Turkey follows Saudi Arabia in move to carve up Syria

The Turkish government sought a mandate from Parliament on Tuesday to expand cross-border military operations into Iraq and Syria, signaling that it will play a more active role in a United States-led international military campaign to combat Islamic State militants. http://www.nytimes.com/2014/10/01/world/europe/turkey-makes-bid-to-expand-military-role.html?ref=world
Parliament will vote this week on a comprehensive motion that would authorize Turkish troops to make incursions into Syria and Iraq, and allow foreign military forces to use Turkish military bases, Deputy Prime Minister Bulent Arinc said after a cabinet meeting on Tuesday.
“We have worked out and prepared a document uniting two separate motions on Iraq and Syria, enabling all necessary measures at one time, so as to respond to all threats and risks,” Mr. Arinc said. The new measure is an extension of the current law, which will expire in a matter of days.
Until now, Turkey, a NATO member that shares a 560-mile border with Syria, has hesitated to take an active military role at the front lines of the battle against the Islamic State, which is also known as ISIS. The government fears strengthening its staunch opponent, President Bashar al-Assad of Syria, as well as Kurdish separatists in southeastern Turkey.
It was not immediately clear whether Turkey would send in ground troops or participate in airstrikes over Syria.
Although Parliament is expected to approve the new mandate, the government is unlikely to authorize troops on the ground without an internationally backed no-fly zone in northern Syria, something that Washington is said to be considering.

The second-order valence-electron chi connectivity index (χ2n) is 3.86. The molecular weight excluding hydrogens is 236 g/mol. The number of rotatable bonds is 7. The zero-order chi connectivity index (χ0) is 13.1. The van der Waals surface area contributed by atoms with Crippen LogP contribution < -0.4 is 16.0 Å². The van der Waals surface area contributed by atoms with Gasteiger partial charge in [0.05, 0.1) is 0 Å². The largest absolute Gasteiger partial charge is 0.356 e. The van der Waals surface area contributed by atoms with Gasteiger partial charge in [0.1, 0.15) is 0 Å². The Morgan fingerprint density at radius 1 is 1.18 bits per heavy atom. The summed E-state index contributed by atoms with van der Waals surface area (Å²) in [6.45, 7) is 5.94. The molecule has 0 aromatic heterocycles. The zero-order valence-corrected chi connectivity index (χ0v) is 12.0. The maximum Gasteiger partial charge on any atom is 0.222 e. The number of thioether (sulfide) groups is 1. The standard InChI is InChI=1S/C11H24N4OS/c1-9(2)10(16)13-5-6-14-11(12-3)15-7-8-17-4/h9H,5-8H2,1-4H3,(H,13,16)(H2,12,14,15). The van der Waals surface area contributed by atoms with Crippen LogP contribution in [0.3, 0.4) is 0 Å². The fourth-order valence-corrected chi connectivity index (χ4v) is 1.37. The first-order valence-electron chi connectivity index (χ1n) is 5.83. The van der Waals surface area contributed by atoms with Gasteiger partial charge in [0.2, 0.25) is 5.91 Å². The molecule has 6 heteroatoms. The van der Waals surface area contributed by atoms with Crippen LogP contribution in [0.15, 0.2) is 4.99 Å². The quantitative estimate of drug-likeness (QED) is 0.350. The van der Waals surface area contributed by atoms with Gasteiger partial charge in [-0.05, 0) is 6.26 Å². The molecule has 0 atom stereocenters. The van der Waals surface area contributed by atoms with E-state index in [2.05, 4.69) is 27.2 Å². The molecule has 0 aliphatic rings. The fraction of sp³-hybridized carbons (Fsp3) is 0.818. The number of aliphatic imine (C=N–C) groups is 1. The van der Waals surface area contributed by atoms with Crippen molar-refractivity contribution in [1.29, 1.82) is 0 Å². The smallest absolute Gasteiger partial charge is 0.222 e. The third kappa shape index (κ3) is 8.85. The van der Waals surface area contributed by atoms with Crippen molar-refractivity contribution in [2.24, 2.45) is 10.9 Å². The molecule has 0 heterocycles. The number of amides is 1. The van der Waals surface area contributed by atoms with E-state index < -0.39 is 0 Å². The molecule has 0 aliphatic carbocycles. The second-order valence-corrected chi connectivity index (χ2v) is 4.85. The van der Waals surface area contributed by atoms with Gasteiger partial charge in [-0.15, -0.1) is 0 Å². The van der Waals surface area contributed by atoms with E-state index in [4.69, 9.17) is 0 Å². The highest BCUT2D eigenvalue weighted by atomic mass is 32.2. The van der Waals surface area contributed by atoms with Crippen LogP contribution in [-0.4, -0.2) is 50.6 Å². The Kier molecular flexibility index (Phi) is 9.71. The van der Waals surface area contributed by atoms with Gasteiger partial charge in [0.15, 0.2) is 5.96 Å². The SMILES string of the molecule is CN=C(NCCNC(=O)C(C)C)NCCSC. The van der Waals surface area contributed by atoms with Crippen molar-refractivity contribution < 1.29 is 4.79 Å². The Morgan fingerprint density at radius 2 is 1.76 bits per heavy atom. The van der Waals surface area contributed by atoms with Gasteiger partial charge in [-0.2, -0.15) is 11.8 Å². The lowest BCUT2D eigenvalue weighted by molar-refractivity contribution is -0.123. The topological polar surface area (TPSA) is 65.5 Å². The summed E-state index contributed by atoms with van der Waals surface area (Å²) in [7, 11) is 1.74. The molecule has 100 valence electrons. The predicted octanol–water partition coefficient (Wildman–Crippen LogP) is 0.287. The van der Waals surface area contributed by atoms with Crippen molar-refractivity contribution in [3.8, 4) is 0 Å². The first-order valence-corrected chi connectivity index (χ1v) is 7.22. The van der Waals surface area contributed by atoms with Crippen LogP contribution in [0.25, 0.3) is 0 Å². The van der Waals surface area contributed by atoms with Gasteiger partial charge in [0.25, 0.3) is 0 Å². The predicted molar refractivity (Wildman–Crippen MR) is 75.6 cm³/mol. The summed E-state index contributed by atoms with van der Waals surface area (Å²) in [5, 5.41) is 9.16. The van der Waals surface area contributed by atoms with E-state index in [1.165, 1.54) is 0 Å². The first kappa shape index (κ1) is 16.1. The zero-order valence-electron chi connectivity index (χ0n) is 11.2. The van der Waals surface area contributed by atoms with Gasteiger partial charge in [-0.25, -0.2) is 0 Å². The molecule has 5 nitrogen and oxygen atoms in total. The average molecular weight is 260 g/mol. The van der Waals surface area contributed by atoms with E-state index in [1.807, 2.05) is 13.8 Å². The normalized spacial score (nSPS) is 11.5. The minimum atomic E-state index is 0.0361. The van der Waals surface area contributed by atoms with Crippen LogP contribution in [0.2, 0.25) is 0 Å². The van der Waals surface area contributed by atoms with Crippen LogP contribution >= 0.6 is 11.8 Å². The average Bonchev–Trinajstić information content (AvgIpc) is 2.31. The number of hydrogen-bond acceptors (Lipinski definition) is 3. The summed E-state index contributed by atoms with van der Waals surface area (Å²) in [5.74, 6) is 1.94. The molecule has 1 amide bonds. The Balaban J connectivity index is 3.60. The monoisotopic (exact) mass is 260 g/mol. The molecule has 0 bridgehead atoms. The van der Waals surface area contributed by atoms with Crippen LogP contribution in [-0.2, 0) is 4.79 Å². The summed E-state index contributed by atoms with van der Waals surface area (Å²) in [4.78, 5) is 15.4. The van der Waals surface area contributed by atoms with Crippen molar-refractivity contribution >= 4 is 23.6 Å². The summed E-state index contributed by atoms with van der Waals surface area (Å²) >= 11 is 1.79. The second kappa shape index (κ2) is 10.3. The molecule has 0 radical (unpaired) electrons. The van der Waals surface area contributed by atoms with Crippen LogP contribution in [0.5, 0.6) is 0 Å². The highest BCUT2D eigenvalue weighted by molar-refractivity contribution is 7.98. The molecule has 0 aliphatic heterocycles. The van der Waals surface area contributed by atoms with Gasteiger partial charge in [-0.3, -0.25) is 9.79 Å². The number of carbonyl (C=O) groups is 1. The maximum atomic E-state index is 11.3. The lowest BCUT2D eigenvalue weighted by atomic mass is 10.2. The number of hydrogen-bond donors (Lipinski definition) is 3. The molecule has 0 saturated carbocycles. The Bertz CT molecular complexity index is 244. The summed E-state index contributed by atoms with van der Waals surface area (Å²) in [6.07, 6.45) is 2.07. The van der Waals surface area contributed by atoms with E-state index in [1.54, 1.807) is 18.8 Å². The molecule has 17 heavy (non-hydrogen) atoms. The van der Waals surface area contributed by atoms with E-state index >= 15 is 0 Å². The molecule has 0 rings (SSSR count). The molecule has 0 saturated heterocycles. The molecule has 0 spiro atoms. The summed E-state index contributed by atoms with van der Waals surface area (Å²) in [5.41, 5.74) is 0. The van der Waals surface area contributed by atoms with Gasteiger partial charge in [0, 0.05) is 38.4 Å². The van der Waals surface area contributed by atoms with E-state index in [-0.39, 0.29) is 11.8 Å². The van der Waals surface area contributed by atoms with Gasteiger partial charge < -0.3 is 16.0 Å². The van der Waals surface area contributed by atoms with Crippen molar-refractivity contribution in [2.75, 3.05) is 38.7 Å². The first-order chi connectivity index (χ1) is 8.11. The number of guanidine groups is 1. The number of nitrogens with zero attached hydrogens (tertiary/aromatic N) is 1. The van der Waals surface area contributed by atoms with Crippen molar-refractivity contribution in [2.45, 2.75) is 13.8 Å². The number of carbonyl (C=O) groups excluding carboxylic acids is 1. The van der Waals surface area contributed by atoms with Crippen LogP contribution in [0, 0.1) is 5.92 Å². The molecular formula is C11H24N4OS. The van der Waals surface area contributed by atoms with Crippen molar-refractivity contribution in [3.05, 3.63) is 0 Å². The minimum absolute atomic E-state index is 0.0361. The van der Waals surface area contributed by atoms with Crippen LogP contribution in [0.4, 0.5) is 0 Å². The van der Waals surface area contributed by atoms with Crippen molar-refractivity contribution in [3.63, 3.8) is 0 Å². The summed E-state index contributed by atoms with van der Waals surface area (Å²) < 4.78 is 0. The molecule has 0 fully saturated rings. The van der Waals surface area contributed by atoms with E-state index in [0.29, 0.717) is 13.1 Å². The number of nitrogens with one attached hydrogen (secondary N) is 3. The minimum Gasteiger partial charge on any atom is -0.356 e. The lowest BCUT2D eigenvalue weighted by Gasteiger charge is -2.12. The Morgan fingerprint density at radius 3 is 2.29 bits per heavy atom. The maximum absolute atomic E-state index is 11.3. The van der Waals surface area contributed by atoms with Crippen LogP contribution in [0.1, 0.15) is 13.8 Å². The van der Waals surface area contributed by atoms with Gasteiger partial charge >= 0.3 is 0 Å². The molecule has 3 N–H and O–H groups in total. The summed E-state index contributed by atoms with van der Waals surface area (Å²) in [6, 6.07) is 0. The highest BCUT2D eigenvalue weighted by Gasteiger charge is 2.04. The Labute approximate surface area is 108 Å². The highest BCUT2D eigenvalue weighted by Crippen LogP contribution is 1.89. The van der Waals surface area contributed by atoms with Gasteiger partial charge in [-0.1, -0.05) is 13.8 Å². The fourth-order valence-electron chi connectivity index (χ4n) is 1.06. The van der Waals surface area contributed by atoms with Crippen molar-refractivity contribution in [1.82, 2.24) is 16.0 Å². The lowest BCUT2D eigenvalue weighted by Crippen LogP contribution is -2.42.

On Monday, Turkey deployed tanks and armored vehicles to its border with Syria as the Islamic State intensified its assault on Kurdish militants fighting to defend Kobani, a Syrian border town. Turkey has faced a huge influx of Kurdish refugees since the Islamic State
besieged Kobani last week. More than 160,000 Kurdish refugees have crossed the border, the semiofficial Anadolu News Agency reported.
Turkey hardened its stance against the extremist Sunni militants after the Sept. 20 release of 46 of its citizens who had been seized in June by the Islamic State in Mosul, Iraq.
In a recent interview with the Turkish daily newspaper Hurriyet, President Recep Tayyip Erdogan said Turkey would no longer be a bystander in the campaign against the Islamic State and indicated that his country was ready to take part in United States-led military operations against the militant group.

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